Poster Presentation International Veterinary Immunology Symposium 2016

Recombinant ferritin-H induces immunosupression in European sea bass larvae (Dicentrarchus labrax) rather than immunostimulation and protection against Vibrio anguillarum (#168)

Eamy Nursaliza Yaacob 1 2 , Bruno De Geest 3 , Jens Goethals 1 , Aline Bajeck 4 , Kristof Dierckens 1 , Peter Bossier 1 , Daisy Vanrompay 1
  1. Department of Animal Production, Ghent University, Gent, Belgium
  2. School of Fisheries and Aquaculture Sciences, Universiti Malaysia Terengganu, Terengganu, Malaysia
  3. Department of Pharmaceutics, Ghent University, Ghent, Belgium
  4. Ecloserie Marine de Gravelines, Gravelines, France

Aquaculture is a major production method for European sea bass (D. labrax) with the European Union (EU) as the largest producer of sea bass. Vibrio anguillarum infections may cause massive mortality in reared marine sea bass larvae and juveniles. Innate immune defence mechanisms are crucial in sea bass larvae for surviving a Vibrio infection as antigen-specific adaptive immune mechanisms are not yet functional. Therefore, prophylaxis of V. anguillarum infections by means of stimulating the larvae’s innate immune system gains interest.

Studies in aquatic animals suggested a role for ferritin in innate immune defence as they demonstrated a significant increase in ferritin gene transcript levels in several tissues upon administering microbial pathogens. At present, we examined the use of recombinant sea bass ferritin-H to protect European sea bass larvae against Vibrio anguillarum infection.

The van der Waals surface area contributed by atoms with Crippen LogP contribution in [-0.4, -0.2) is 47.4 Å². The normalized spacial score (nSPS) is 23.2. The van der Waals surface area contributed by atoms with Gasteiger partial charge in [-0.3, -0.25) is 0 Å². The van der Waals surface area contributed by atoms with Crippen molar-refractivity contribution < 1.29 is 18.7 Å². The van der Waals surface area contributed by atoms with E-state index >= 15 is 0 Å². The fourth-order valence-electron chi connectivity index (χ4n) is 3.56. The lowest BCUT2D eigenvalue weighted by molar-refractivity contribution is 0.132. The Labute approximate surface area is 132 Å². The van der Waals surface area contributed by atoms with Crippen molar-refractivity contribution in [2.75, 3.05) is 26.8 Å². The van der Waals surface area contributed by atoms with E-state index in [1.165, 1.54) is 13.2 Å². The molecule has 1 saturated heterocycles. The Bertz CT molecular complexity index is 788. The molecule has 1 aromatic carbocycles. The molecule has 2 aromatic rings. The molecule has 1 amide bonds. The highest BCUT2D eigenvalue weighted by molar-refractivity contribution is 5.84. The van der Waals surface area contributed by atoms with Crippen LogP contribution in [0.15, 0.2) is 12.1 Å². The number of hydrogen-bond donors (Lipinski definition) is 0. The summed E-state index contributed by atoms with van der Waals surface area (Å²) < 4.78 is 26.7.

The ferritin-H gene Dlfer was cloned into pcDNA4/V5-His B. Ferritin-H was expressed in transfected COS-7 cells, purified using the ProBond purification kit and examined by SDS-PAGE and Western blotting using an anti-V5 FITC-labelled mouse monoclonal antibody.

Axenic sea bass larvae were fed alginate microparticles containing a high (1.0 mg) or low dose (0.5 mg) of the recombinant ferritin-H at day 7 after hatching. Simultaneously, two groups were either fed with empty alginate microparticles or were receiving no microparticles (unfed) (negative controls). Larvae were infected with V. anguillarum after 18 h of feeding. Negative controls showed high mortality. V. anguillarum significantly upregulated the expression of the tlr3, tlr5, cas1, il1b, tnfα, mif, il10, cc1, cxcl8, cxcr4 and ccr9 genes. Sea bass larvae fed with recombinant ferritin-H prior to infection were not significantly protected. Gene expression points more in the direction of immuno-suppression by ferritin-H, as in humans instead of immuno-stimulation, as described for shrimp. Further research is needed to design innovative protective measures against vibrio infections in sea bass larvae.